This month we are celebrating Teachers. We whole-heartedly applaud them for all they do to change the world. Our guest writer for this post has been a teacher for over thirty years. Her name is Debbie, and she is one of the most inspiring teachers I have ever known. What makes her stand out is that she not only conveys the subject matter she teaches with great skill, but she also conveys to her students that they are individually and uniquely important. Here’s her story…
The other evening, I was watching a popular television program set in a suburban high school. This particular episode focused on the angst of a new teacher ostracized by both colleagues and students. At one point, a sympathetic colleague remarked, “Ever stop to wonder why we would go through the angst of the teenage years, go to college, and then come right back to this place to relive high school? That’s nuts.” Interesting observation. It made me think about why I love my job.
Thirty-plus years ago, I walked into the classroom, anxious to impart important lessons about English and foreign language. I learned quickly that some of the kids in my class had to focus much more on personal and family issues than worry about the finer points of grammar.
As I “grew up” as a teacher, I began mentally overhauling my original lesson plans. “Objective: The student will be able to list the subject pronouns” became “The student will begin to realize that he’s more than the score on a standardized test.” “Activity: The student will complete a series of (in my students’ words – mind numbing) worksheets” became “The student will learn to laugh at himself and understand that it’s okay to make mistakes.”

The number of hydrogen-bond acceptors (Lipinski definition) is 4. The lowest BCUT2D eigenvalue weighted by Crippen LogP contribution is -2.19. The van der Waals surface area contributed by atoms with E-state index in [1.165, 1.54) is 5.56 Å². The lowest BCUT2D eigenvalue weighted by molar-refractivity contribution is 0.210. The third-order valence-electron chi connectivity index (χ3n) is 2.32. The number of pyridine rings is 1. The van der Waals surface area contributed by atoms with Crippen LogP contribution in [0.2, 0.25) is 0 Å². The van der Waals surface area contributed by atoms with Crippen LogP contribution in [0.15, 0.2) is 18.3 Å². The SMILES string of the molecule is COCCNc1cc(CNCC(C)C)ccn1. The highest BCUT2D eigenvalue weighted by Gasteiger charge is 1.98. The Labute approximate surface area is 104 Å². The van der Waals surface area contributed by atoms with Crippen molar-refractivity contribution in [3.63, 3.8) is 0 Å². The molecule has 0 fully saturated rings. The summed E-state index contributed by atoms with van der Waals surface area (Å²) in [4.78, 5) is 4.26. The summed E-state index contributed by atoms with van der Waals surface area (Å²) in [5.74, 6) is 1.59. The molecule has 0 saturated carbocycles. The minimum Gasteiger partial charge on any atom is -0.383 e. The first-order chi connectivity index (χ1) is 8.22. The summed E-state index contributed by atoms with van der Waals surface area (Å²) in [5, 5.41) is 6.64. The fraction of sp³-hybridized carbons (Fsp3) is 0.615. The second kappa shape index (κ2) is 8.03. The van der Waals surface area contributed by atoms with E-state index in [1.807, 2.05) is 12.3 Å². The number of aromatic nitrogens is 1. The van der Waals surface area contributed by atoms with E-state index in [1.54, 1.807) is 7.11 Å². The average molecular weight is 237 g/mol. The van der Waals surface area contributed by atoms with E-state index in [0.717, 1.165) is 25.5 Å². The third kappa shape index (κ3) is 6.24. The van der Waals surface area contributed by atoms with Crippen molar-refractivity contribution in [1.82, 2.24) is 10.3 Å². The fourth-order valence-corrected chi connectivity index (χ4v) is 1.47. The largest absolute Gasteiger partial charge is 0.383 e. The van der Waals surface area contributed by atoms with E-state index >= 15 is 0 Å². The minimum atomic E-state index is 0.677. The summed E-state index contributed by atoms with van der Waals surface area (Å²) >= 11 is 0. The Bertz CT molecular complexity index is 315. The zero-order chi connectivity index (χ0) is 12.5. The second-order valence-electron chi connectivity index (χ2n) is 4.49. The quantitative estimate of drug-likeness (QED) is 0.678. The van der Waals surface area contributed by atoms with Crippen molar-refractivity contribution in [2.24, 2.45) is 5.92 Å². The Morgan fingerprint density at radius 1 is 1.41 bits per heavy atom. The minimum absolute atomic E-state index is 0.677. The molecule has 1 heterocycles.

Teaching high school students is a challenge. Convincing kids that homework trumps texting can be tough. Even tougher is convincing them that they are unique individuals who matter…and that not everyone fits the mold of “the traditional student.”
The issues our kids have to deal with today are, well…overwhelming at best. But one thing I’ve learned is that kids yearn for acceptance (don’t we all?), and they’re searching for authenticity (ditto). They can spot a “fake” a mile away. What I strive for, beyond excellence in instruction, is to show my students that life is do-able, and that I’m in their corner.
Like the teacher on T.V., I’ve come back to the “angst” of high school. That’s not nuts. That’s making a difference in the lives of kids. And the payoff is seeing the light bulb flicker above a kid’s head – not just the “Oh! I get it – adjectives describe stuff” light bulb, but the light bulb that shows that he’s learning to live in his own skin – and that he understands that I’m pulling for him.
A “Good” Idea:
Think about the teachers that have influenced your life or the lives of your children. Take a few minutes and jot a thank you note to one of them. A few minutes of your time can make a permanent investment in that person’s heart, while feathering your own nest with goodness.